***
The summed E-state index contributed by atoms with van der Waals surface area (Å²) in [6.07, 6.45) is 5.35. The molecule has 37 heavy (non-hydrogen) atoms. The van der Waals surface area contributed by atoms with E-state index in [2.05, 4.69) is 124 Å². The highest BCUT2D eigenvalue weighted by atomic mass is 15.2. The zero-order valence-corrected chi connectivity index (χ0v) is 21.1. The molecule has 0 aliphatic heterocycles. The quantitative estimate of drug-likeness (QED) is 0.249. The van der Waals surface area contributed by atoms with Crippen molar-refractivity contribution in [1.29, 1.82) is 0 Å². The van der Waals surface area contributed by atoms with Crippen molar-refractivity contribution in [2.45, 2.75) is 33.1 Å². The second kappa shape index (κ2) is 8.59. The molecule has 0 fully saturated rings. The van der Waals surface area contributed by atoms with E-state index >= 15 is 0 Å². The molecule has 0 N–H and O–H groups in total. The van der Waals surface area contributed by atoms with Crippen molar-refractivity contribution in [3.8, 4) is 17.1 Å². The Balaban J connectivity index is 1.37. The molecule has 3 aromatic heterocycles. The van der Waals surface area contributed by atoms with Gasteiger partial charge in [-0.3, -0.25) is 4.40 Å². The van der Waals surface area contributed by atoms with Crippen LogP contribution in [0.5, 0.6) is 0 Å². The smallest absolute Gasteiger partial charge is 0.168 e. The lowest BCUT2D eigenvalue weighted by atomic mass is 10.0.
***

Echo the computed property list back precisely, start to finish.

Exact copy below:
The summed E-state index contributed by atoms with van der Waals surface area (Å²) in [6.07, 6.45) is 5.35. The molecule has 37 heavy (non-hydrogen) atoms. The van der Waals surface area contributed by atoms with E-state index in [2.05, 4.69) is 124 Å². The highest BCUT2D eigenvalue weighted by atomic mass is 15.2. The zero-order valence-corrected chi connectivity index (χ0v) is 21.1. The molecule has 0 aliphatic heterocycles. The quantitative estimate of drug-likeness (QED) is 0.249. The van der Waals surface area contributed by atoms with Crippen molar-refractivity contribution in [1.29, 1.82) is 0 Å². The van der Waals surface area contributed by atoms with Crippen molar-refractivity contribution in [2.45, 2.75) is 33.1 Å². The second kappa shape index (κ2) is 8.59. The molecule has 0 fully saturated rings. The van der Waals surface area contributed by atoms with E-state index >= 15 is 0 Å². The molecule has 0 N–H and O–H groups in total. The van der Waals surface area contributed by atoms with Crippen molar-refractivity contribution in [3.8, 4) is 17.1 Å². The Balaban J connectivity index is 1.37. The molecule has 3 aromatic heterocycles. The van der Waals surface area contributed by atoms with Gasteiger partial charge in [-0.3, -0.25) is 4.40 Å². The van der Waals surface area contributed by atoms with Crippen LogP contribution in [0.5, 0.6) is 0 Å². The smallest absolute Gasteiger partial charge is 0.168 e. The lowest BCUT2D eigenvalue weighted by atomic mass is 10.0.